The country must, therefore, start deliberate efforts to ensure more is allocated for development as it re-establishes the functions of core economic institutions and fosters financial development, inclusion, and stability while strengthening compliance with anti-money laundering and combating the financing of terrorism.

The key fundamentals to making development possible will include efforts to lay the foundation for sustainable financial sector development and strengthen compliance with Anti Money Laundering standards which have been underway albeit at a slower pace.

Some significant effort has been made though, the Central Bank of Somalia is improving its inspection capacity, and regulations to supervise mobile money with IMF assistance with regulations for the Targeted Financial Sanctions Bill having been drafted already.

CBS has also licensed five new banks at the end of 2018 (one a money transfer bureau), doubling the number of licensed banks. In 2015–18, from a low base, total banking sector assets grew by 94 percent, from $194 million to $377 million, and annual growth in credit to the private sector averaged 53.8 percent.

The banking sector is not only sufficiently capitalized, but it is also very liquid: in 2018 the total loans to assets ratio were 15 percent and the loans to deposits ratio was 50 percent. Financial sector reforms are giving the private sector confidence to increase deposits and banks’ confidence to increase lending as the CBS builds up its supervisory capacity. This will be key in financing development, without which the detailed development plan will fail to translate into tangibles.

The country must, therefore, start deliberate efforts to ensure more is allocated for development as it re-establishes the functions of core economic institutions and fosters financial development, inclusion, and stability while strengthening compliance with anti-money laundering and combating the financing of terrorism.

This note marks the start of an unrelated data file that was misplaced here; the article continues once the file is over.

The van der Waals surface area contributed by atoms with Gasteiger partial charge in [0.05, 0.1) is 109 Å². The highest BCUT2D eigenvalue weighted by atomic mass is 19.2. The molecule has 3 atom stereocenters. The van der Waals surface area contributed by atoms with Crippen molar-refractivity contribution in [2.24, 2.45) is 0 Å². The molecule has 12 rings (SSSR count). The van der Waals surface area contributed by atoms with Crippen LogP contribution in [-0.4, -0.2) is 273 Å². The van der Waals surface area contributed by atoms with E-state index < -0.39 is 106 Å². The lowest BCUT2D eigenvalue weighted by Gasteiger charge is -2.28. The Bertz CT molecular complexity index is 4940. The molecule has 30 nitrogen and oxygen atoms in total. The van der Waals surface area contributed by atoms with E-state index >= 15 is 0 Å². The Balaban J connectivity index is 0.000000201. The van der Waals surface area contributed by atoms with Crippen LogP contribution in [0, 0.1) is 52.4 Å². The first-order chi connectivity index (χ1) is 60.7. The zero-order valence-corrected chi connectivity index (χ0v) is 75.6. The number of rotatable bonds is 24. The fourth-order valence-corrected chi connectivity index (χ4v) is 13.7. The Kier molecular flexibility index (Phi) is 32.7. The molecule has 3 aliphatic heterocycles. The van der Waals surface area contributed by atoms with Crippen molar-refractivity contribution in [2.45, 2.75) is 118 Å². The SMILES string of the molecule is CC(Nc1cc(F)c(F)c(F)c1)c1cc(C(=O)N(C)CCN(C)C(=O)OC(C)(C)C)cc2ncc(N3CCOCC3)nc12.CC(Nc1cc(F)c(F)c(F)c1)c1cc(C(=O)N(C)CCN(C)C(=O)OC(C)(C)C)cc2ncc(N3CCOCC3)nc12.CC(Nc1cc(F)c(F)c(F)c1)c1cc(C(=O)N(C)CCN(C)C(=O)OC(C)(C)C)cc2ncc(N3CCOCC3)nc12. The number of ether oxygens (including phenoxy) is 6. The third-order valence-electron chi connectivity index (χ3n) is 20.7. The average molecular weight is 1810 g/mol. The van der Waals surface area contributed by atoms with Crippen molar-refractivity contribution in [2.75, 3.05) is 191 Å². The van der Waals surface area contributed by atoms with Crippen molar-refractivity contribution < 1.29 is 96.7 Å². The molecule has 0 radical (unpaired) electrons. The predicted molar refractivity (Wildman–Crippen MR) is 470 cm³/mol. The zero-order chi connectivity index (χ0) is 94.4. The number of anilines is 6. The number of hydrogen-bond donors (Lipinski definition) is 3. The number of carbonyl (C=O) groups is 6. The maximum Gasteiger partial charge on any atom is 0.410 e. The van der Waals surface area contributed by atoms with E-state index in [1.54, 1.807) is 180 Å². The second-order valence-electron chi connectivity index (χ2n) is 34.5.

Abdikariim A. Jama, TSIM Managing Editor

The Somalia economy was estimated to have grown at 2.5 percent in 2017, while in 2018, Somalia’s GDP growth was estimated at 2.8 percent despite years of conflicts and devastating drought of 2016-2017. The economy was propped up in part by remittances after the large-scale emigration of skilled Somalis. Remittances grew from a negligible amount in 1990 to approximately US$1.4 billion or over 25 percent of Somali GDP in 2018. However, the modest GDP growth is not keeping pace with population growth (2.9 percent) reducing per capita income during the same time period.

Diaspora remittances provide a lifeline for large segments of the population, exceeding both international aid flows and foreign direct investment (FDI).

Another key enabler to growth will be successful containment of the Conflict in Somalia which is complex and in the eyes of many observers, it has tended to define the country’s recent history.

Al Shabaab (AS), the terrorist group plaguing Somalia for more than a decade now has been capitalizing on local conflicts and uses them to inject new energy into its waning campaign against the emerging formal institutions in Somalia. The impact of AS on the security situation in Somalia is substantial, with more than half of all incidents connected to AS. Indeed, the increase in AS related incidents outpaces the overall decline in security incidents seen since 2013.

These are critical factors that will help external investors build the confidence that they need to assure them that they can invest funds in Somalia and realize a return. Equally, the financial services industry must be capable of handling transactions while meeting the standards of anti-money-laundering and anti- terrorist-funding legislation. Mobile money, tied to developments in ICT, has provided support to Somali households through remittances, as well as some investment in small businesses.

The country’s heavy expenditure on private consumption and largely imports also remains a cause for concern as more development capital becomes a priority in the long run. In 2014 household consumption, financed by remittances, was equivalent to over 100 percent of nominal GDP, with food and beverages accounting for about 60 percent. The ratio of exports to GDP is about 14 percent but imports account for more than 67 percent of GDP, creating a large trade deficit, financed mainly by remittances and international aid, a very shaky ground to set development pillars on for a revival economy like Somalia’s.